jumping incorrectly

Anterior cruciate ligament injuries are extremely common in youth sports today.  Although it may seem like these injuries would be mostly caused by collisions with other players (i.e. getting hit or tackled), most times these injures are of the non-contact variety and occur when coming down from a jump or cutting/pivoting. 

An ACL injury involves a lot of cost and a lengthy rehab process, so a great deal of research effort has been directed towards looking at how we can prevent these injuries.  One way is to more carefully examine how our athletes are landing when they come down from a jump.  Ideally, a “perfect” landing would involve equal weight distribution on both the left and right leg, some bending of the knees and hips to absorb force, and the knees tracking over the feet (i.e. knees don’t buckle in). 

Often, due to issues with strength, pain, or just some deficits in coordination, athletes may drift from this optimal landing pattern.  Identification of these faulty landing patterns can be helpful both for injury prevention in healthy athletes, as well as to help determine when an athlete is safe to return to sport after ACL reconstruction.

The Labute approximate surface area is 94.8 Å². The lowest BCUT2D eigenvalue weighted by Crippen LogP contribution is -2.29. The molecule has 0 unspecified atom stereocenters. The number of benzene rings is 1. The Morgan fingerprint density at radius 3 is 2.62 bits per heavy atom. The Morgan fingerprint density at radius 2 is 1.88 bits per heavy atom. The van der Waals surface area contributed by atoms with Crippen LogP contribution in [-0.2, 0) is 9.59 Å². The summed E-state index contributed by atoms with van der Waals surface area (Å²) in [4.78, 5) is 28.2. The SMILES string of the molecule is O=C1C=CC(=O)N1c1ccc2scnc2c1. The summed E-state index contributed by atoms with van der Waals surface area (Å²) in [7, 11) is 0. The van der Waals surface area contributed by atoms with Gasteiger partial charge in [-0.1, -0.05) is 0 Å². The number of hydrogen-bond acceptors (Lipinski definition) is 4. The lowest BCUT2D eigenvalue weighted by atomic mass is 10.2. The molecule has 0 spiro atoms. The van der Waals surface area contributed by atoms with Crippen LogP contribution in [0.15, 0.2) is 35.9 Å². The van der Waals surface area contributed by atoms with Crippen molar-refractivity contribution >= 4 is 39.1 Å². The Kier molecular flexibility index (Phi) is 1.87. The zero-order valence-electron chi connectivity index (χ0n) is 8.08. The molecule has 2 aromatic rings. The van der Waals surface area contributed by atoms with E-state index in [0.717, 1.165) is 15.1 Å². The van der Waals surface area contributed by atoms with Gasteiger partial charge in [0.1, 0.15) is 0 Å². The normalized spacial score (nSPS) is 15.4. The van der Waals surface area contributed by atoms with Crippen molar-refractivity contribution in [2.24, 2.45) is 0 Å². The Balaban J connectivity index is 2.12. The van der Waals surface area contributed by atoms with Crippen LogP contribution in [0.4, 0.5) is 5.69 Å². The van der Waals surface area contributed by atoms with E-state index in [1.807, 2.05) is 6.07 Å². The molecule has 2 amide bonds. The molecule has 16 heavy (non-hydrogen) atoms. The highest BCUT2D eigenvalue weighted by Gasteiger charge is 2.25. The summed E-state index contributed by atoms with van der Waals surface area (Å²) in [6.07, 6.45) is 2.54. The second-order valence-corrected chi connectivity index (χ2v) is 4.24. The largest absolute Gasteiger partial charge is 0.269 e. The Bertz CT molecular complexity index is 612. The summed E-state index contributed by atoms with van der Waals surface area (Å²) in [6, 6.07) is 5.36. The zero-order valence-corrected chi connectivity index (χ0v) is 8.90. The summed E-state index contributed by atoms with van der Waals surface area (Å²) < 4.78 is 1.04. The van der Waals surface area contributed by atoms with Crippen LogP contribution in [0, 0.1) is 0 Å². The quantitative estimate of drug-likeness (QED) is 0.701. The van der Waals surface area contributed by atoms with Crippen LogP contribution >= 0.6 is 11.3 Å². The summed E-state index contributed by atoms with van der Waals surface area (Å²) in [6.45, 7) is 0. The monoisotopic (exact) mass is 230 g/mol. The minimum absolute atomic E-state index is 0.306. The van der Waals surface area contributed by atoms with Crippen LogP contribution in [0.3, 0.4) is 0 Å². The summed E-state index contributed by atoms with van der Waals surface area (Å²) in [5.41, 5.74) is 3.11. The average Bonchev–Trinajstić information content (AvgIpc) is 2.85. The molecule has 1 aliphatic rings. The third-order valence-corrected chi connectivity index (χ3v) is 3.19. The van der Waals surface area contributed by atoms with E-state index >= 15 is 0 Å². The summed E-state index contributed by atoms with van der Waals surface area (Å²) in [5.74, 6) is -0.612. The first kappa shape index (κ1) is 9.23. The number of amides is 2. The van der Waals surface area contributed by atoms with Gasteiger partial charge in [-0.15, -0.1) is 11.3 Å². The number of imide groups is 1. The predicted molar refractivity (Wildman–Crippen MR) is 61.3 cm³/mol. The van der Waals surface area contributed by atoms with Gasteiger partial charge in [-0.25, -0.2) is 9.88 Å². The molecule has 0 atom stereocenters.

One tool used by physical therapists and athletic trainers to help with this process is the Landing Error Scoring System.  It involves watching an athlete land from the front and side, and identifying specific faults in his or her landing mechanics. 

Some common issues:

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Landing with the knees in valgus (knees buckle inward)

Landing with the knees in valgus (knees buckle inward)

Landing earlier, or with more weight on one leg as compared to the other.

Landing earlier, or with more weight on one leg as compared to the other.  Athletes will often shift weight away from the injured or weaker side.

Landing with knees too straight

Landing with knees too straight – ideally we would like the knee to be bent at about 30 degrees at initial contact, to minimize the risk of the knee going into hyperextension and better allow the muscles to help with force absorption.

 

All of these breakdowns increase stress on the knees and can lead to injury.  Identifying these things early and starting appropriate drills can prevent injury and improve performance.  Slow motions video analysis can be very valuable and help the athlete understand what he or she should be working on, and also help to chart progress. Various free apps are available for your smartphone.

Chris Gabriel, OCS (Board Certified Orthopedic Specialist), CSCS (Certified Strength and Conditioning Specialist) is a physical therapist with the OrthoCarolina Sports Therapy and Wellness Center  Chris and his team treat a range of patients for orthopedic and sports medicine needs.  He enjoys working with various local high school, college, and professional sports teams. 

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